The Peterborough SIB: Reflections from David Robinson
Thursday, 27th July 2017
By David Robinson — chair of the Peterborough SIB Advisory board and led Gordon Brown’s Council on Social Action
It was back in 2008 that this journey began. The incoming Prime Minister encouraged his new Council on Social Action to find innovative funding models, the Sainsbury Foundation responded with a modest grant to the then infant Social Finance and SF embarked on the exploration of an idea that was first christened Contingent Revenue Bonds.
Despite the PM’s support Treasury officials were not immediately convinced. They worried that returns would be too low and fail to attract investment. Then they worried that returns would be too high and an unnecessary liability for the tax payer. They thought that a pilot would be too small to demonstrate any capacity for savings. Then they thought that a big rollout would be too risky for an idea that was untried.
It was a patient negotiation driven with passion, commitment and skill by the Social Finance team. Arrangements with the Ministry of Justice weren’t ultimately finalised until the closing weeks of the Brown government. Agreement before the election felt important but we needn’t have worried. The new PM was, if anything, even more supportive of the idea.
This political support was necessary but it also carried a price. Scrutiny would be intense and expectations high, some unreasonably so. Social Impact Bonds don’t, as some seemed to believe, replace public funding and they can’t make up for expenditure cuts but they do have a useful part to play. We need innovation in the social sector. Innovation incurs risk and is inherently difficult for public funders. The SIB is a mechanism for funding innovation, ultimately and if successful, from the public purse but at no risk to the tax payer.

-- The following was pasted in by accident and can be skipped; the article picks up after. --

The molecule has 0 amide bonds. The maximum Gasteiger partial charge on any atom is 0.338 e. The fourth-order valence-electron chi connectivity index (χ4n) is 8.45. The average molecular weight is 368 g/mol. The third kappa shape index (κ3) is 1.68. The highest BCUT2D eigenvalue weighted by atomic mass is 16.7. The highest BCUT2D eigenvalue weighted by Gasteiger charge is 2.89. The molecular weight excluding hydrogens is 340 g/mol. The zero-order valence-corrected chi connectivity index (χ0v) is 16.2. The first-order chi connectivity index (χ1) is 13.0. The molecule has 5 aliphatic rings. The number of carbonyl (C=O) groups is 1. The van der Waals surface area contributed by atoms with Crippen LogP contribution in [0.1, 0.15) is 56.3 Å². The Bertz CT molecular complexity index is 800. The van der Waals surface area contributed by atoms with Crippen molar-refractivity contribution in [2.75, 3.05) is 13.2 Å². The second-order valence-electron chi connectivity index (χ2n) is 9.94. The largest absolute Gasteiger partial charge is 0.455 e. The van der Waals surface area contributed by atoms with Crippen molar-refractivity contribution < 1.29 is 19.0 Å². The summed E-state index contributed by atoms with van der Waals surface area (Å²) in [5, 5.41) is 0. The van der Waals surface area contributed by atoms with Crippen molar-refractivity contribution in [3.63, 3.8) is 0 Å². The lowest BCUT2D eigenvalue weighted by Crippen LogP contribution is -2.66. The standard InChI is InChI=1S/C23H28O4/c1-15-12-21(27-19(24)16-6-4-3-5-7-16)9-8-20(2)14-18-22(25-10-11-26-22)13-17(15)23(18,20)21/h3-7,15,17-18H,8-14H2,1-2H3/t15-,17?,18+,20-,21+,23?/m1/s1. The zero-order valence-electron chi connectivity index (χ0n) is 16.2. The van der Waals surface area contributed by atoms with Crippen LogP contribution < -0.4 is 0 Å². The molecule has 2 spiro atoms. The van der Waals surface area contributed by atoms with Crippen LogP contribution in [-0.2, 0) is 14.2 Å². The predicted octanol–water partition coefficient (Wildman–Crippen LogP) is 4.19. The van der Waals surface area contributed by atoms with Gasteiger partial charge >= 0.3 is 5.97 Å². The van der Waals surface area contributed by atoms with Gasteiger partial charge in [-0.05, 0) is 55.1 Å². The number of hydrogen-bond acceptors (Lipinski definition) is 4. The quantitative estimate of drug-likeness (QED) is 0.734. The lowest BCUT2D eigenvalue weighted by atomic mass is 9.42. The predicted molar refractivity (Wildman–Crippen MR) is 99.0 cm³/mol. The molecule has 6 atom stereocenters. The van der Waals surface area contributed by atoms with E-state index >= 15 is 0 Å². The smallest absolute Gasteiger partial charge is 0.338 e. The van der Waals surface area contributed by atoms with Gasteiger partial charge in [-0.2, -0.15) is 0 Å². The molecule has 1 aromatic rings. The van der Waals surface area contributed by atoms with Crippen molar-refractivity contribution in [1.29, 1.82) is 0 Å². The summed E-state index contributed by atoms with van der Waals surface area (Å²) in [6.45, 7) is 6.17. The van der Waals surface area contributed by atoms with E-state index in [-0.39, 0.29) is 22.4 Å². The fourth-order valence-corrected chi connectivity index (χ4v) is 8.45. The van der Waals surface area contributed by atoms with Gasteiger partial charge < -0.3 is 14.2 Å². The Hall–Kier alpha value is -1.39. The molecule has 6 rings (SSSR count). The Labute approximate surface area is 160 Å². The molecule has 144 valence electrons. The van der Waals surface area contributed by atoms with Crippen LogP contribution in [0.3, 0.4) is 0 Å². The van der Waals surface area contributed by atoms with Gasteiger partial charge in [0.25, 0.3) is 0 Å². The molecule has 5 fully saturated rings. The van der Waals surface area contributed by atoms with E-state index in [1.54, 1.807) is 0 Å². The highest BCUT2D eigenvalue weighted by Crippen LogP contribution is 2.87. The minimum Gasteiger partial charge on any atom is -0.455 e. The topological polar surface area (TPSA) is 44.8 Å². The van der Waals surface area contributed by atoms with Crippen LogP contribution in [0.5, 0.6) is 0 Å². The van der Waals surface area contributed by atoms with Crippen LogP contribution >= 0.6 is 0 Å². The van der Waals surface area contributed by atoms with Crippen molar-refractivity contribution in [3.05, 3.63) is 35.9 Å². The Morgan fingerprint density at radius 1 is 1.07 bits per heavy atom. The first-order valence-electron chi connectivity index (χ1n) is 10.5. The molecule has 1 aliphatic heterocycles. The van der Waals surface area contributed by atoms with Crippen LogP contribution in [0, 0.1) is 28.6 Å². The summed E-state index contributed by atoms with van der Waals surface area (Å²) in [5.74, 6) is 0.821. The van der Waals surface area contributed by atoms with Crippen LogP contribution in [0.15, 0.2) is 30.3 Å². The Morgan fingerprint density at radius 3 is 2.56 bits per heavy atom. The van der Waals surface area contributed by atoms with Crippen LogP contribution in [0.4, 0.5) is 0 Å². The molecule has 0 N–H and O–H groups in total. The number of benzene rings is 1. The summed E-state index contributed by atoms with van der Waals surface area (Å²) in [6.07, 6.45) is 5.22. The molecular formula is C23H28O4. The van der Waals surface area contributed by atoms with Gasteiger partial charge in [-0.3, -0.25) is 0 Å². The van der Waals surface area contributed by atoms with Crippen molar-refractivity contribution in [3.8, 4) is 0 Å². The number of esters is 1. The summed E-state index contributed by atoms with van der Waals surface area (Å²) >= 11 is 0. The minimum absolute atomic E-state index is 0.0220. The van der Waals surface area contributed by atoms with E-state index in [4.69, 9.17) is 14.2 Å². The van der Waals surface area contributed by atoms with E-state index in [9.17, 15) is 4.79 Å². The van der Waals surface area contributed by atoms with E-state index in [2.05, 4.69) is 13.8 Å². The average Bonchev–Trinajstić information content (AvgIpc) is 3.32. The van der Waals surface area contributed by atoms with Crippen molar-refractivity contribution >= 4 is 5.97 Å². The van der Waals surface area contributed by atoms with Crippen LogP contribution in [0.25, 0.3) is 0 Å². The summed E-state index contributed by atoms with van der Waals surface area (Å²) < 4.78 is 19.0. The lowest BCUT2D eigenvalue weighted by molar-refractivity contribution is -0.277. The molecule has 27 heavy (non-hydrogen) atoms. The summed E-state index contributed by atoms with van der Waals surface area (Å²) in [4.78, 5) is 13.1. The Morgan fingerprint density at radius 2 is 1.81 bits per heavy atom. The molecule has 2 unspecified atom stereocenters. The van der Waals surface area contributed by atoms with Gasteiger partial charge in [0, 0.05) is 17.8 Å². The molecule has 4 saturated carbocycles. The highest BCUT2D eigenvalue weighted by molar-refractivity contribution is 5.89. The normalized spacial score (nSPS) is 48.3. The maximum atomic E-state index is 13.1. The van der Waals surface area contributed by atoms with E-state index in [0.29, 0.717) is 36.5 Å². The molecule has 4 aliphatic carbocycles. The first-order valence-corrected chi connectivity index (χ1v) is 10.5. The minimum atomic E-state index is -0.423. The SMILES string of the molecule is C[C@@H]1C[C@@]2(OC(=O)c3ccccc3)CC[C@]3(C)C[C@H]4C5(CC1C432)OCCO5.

Like any other kind of early stage investment some would succeed and some wouldn’t but for the sake of the model it was very important indeed that the first one worked. Political support, and indeed investor confidence and practitioner goodwill would evaporate very quickly if Peterborough failed.
That’s why I am particularly pleased with the financial and social results that have been announced today. The Peterborough Social Impact Bond reduced reoffending of short-sentenced offenders by 9% overall compared to a national control group. This exceeds the target of 7.5% set by the Ministry of Justice and the Big Lottery Fund. Seven years later the 17 investors in the Peterborough Social Impact Bond will receive back their capital investment together with a small return.
This first, £5m programme was relatively small but with it we have shown the importance and the value of long — term impact driven funding. The multi-agency intervention providing responsive and sustained assistance to people stuck in the reoffending loop has worked, it has provided appropriate reward for our risk taking partners and, most important of all, it has shown the transformative power of high quality, often peer led, support for determined people in difficult circumstances.
Others have adopted and adapted the funding design — there are now 89 SIB financed projects mobilising more than £300m of investment in 19 countries,
I have one major regret. The MoJ decided to cancel the final cohort in our three cohort programme because the new “transforming rehabilitation” reforms were introduced. In my mind, it made no sense to curtail an innovative project when the learning was unfinished and it was a particularly frustrating that rumours wafted out that the SIB was unsuccessful when the opposite was true. We lost the opportunity to build on our own learning and there remains a deep frustration that more of the operating model was not incorporated into the new national rehabilitation programme.
Today’s results won’t make up for the lost momentum or, restore the momentum we had built in Peterborough. But I hope that they do banish any lingering doubts about the first SIB funded project. Social Impact Bonds never were, and never will be, the answer to everything but the Peterborough project was a very good start. I am grateful to all who played a part at every stage in the journey.